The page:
Bending, not broken: One family’s journey through a year of shattered dreams

Each day this month, we will publish Tales of 2020, the stories of ordinary Queenslanders enduring an extraordinary year. Today, we meet Melissa Wearne, whose grown family has been rocked, and almost devastated, by coronavirus shut-downs.

Dec 16, 2020, updated Dec 16, 2020
The shutdown of VFL football was another blow to the family  (AAP Image/ David Crosling)

The shutdown of VFL football was another blow to the family (AAP Image/ David Crosling)

Before and After…

At the beginning of 2020, our family situation looked like this:

Stephen was working in his dream job for the AFL Qld, Coaching, Talent and Engagement Co- ordinator.

Melissa was working as an Education Consultant for Oxford University Press and they were both attending CrossFit Brisbane on a regular basis. They were looking forward to a trip to New York booked for the Easter period.

Mackenzie (24 years) was living and working in Brisbane.

Campbell (23 years) had moved to Melbourne in late 2018 to play football. He had signed a contract with the Western Bulldogs VFL team early this year after a great season with Doutta Stars, Essendon District League. He had an apprenticeship as an Industrial Plumber and was visiting Brisbane as often as possible, while we flew down and visited him on a regular basis.

Harrison (20 Years) had a two-year work visa approved to return to Canada to reunite with his girlfriend and work at back-to-back camps. He was working three jobs to save money while playing local football with Coorparoo AFC.

Thompson (17 years) was in his final year of school and playing football for Morningside AFC.

Then came Covid -19

Stephen was stood down from the AFL in March then made redundant in August, effective from 16 October. The AFL was heavily impacted when the top-level teams could not play. They rely on advertising through TV and other media, costing them millions of dollars.

When the competition finally got up and running, teams and families were moved interstate due to the outbreak of COVID in Victoria. Moving forward, the business has had to reduce expenditure by 30-40%, resulting in redundancies and job losses.

Melissa was reduced to a four-day week for a period of eight weeks. Fortunately, the company qualified for JobKeeper. Once this finishes, the company will be looking at reducing costs.

There is currently very limited contact with schools which affects sales. I attended Parklands Christian College which had a COVID positive case, so I had to be tested and self-isolate until I returned a negative result.

Both Stephen and I had to give up CrossFit for a period of time as we both have contact with elderly, at-risk parents. Our New York trip was cancelled, and we lost our money.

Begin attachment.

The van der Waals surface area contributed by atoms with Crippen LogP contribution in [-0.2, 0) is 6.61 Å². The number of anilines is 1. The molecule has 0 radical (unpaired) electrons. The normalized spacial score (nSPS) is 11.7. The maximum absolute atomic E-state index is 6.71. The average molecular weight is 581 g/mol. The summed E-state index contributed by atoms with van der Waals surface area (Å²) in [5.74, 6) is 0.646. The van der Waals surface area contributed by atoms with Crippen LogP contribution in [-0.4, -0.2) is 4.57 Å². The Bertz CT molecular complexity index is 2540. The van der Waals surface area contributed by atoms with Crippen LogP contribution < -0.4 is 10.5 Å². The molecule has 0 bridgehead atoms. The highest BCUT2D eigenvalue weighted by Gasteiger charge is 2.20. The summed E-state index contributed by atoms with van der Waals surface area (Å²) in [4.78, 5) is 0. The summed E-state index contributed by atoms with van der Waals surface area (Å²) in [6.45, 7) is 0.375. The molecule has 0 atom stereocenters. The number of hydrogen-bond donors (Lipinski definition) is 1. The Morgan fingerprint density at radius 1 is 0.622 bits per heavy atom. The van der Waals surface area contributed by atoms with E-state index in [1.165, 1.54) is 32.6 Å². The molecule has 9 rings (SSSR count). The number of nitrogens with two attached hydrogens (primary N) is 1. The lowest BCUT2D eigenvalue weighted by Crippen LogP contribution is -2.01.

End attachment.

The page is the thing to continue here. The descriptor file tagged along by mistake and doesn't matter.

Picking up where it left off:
Last week, after returning from a much-needed weekend away, my car was stolen from the driveway. It contained over six thousand dollars’ worth of content. We were informed by police who told us there has been a big increase in opportunistic crime as a result of COVID.

Mackenzie moved to Melbourne, with his partner Ally in late July. He was transferred for work and was excited to be closer to his brother Campbell. They are best mates.

They only got to see each other twice before going into stage four lockdown. They live further than five kilometres apart so are not able to visit each other now. Ally’s job was put on hold and Mackenzie has had two COVID tests due to a co-worker testing positive. He is currently in quarantine.

Campbell’s footy is cancelled. There is no VFL and Essendon District League could not afford to run a season without the crowds. He had the chance to play country football, but this has now been cancelled as well. The poor guy is extremely homesick and is currently in stage four lockdown. He can still work but they are restricted to five on a job site.

Our family is extremely close. Normally, there would have been numerous weekends where he would have flown to Brisbane to see us, or his brothers would have flown down to hang out with him.

Harrison lost his three casual jobs within a two-week period and did not qualify for any government financial assistance. His football is cancelled. The camps in Canada are all cancelled. Social events where he would normally decompress are restricted.

He was not able to return to be reunited with his girlfriend. His dream of relocating to Canada was taken away. Harry became very sick as a result of compounding stress and anxiety. His mental health plummeted. He attempted suicide and was hospitalised in May.

We were devastated and hospital staff told us that they are seeing a big increase in mental health issues and suicide. We are forever grateful we were on high alert with our son and that he is now being supported by a great health team.

Thompson has had a very disrupted final year at school. Schools closed for periods of time and school trips were cancelled. With social events once again reduced to ten people, all those rites of passage associated with year twelve were essentially cancelled.

No eighteenth celebrations, formals, or end of year celebrations. No schoolies.

It is a year that we will never forget.

Melissa Wearne is married with four adult sons. She is a senior consultant with Oxford University Press.

This article was first published in Stories from the Heart, an e-book edited by Dr Johanna Skinner and editor Jane Connolly, and is republished with their permission.  


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